Two people arrived from outside the fold and had a parshah named after them: Yithro and Balak. The two men were similar in many ways. Both viewed with suspicion and curiosity the new nation that went out of Egypt and both reached practical conclusions.
But while Yithro was enthusiastic and decided to help and join the Jewish people, Balak decided that the nation should be cursed and fought against. Each of them was etched in history forever – one for good and one for bad.
When something dramatic happens, we must decide where we are in the story. Balak could have chosen differently. If he had, we would have had a verse that began, “And Balak heard all that G-d did to Moshe and to Israel…and Balak and his sons came to Moshe.”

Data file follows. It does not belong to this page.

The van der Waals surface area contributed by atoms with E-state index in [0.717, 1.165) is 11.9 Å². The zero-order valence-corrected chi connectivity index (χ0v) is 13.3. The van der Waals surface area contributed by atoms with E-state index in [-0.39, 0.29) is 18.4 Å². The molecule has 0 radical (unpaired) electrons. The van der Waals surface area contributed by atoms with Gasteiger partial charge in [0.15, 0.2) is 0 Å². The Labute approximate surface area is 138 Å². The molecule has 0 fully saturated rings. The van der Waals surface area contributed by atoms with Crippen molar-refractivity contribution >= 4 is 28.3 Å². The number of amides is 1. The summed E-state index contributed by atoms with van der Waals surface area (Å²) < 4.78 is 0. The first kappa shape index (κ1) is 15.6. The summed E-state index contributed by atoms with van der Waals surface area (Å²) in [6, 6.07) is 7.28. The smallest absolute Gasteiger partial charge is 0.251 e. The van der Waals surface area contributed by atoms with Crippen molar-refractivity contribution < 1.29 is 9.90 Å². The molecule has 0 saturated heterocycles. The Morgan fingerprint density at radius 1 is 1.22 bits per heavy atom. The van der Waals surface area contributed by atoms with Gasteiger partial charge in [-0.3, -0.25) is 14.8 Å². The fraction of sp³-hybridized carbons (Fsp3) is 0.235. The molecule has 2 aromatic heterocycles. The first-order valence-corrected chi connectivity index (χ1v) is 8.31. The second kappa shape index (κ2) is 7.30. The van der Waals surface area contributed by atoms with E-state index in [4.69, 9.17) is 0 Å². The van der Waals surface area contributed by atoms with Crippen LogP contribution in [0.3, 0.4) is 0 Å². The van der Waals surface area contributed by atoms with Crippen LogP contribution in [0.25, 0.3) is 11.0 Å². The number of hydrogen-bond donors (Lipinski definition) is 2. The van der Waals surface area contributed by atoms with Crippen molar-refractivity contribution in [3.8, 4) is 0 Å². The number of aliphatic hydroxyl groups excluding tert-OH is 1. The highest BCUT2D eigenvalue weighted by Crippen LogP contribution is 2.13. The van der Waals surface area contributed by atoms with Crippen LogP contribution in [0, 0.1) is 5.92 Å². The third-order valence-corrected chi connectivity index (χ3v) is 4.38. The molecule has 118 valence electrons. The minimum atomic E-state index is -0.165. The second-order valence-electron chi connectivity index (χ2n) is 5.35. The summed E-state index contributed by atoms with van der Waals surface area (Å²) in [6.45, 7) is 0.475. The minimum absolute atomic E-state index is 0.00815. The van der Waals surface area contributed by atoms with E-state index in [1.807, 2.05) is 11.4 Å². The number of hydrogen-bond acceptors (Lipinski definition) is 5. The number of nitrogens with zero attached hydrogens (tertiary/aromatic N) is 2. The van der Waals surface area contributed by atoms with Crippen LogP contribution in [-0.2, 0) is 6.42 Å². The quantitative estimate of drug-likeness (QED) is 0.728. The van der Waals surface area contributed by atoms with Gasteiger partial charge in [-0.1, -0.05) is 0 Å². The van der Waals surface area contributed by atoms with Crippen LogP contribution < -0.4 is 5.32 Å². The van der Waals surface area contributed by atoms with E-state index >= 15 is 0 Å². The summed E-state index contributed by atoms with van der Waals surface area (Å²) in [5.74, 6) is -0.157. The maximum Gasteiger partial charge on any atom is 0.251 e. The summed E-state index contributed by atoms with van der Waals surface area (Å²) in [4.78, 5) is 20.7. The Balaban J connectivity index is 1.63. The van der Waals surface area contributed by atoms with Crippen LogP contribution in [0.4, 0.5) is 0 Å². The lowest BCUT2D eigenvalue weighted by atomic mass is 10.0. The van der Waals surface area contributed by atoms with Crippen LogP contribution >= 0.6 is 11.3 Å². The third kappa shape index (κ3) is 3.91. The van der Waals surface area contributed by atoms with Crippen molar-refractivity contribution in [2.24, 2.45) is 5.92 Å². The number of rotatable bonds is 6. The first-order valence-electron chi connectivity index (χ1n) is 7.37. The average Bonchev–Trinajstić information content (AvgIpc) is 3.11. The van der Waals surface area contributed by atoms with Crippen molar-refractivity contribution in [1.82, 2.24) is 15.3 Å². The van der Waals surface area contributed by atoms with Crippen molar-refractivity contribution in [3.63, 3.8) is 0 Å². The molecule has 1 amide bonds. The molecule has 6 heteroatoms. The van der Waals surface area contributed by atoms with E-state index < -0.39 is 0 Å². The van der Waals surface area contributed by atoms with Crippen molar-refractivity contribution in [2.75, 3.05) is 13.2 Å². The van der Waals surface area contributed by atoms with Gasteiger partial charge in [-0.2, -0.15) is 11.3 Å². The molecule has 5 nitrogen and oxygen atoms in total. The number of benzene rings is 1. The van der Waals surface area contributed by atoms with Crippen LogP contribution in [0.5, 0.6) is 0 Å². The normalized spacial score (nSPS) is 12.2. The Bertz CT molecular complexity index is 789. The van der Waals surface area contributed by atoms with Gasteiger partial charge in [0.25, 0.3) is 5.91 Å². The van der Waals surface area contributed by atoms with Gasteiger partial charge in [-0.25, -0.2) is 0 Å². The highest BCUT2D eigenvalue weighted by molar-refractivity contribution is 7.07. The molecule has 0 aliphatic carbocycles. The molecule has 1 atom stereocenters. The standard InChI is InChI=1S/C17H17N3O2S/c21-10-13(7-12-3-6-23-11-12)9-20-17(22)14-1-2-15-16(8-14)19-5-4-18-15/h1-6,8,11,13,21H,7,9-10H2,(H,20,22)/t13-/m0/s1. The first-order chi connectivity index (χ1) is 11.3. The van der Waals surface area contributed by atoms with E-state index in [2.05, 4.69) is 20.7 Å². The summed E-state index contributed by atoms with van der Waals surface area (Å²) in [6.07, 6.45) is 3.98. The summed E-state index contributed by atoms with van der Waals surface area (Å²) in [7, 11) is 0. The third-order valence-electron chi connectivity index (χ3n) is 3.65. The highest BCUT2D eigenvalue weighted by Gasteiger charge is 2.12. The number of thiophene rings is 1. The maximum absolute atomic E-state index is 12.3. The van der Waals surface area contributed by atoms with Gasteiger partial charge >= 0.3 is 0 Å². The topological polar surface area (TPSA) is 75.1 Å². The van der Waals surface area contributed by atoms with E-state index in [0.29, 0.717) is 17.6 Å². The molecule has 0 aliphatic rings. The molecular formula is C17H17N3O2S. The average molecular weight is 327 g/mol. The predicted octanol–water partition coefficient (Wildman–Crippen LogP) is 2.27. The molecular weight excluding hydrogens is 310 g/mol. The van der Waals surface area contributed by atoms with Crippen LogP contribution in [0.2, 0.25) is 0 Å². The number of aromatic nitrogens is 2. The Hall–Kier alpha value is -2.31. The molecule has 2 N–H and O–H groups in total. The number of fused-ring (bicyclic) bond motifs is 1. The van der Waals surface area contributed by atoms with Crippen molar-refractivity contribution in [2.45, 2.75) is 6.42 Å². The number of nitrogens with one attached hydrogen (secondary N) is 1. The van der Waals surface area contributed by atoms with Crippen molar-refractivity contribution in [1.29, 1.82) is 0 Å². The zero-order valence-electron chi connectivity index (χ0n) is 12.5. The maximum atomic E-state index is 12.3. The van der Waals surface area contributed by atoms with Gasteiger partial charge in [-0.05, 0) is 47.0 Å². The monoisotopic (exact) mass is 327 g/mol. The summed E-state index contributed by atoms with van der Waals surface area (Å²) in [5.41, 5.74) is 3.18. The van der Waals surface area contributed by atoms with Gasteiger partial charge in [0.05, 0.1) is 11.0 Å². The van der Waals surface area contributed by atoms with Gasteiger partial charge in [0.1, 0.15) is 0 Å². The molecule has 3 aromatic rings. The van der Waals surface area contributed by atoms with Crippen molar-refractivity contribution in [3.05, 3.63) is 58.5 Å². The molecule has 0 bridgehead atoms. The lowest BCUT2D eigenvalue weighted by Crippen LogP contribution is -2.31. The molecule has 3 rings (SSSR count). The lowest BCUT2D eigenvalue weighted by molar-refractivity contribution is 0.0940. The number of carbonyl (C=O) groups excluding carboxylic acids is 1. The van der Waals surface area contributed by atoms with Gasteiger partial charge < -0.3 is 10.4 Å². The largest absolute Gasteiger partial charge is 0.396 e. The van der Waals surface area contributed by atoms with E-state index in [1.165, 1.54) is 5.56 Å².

Similarly, Yithro could have chosen differently; if he had, we would have had a verse that began, “And Yithro sent messengers to Balaam to curse Israel.”
Rabbi Shmuel Polack writes that there is an important message here: Faced with an absolute truth, one cannot remain indifferent. One must do something. One cannot stay in a grey zone.
We see it globally – how different countries react to the existence of the State of Israel – but we also see it personally in our daily lives.
Both decisions – for good and for bad – stem from the same place in our mind: Something great is happening, and we cannot stay indifferent to it. We want to do something.
May we merit to choose correctly.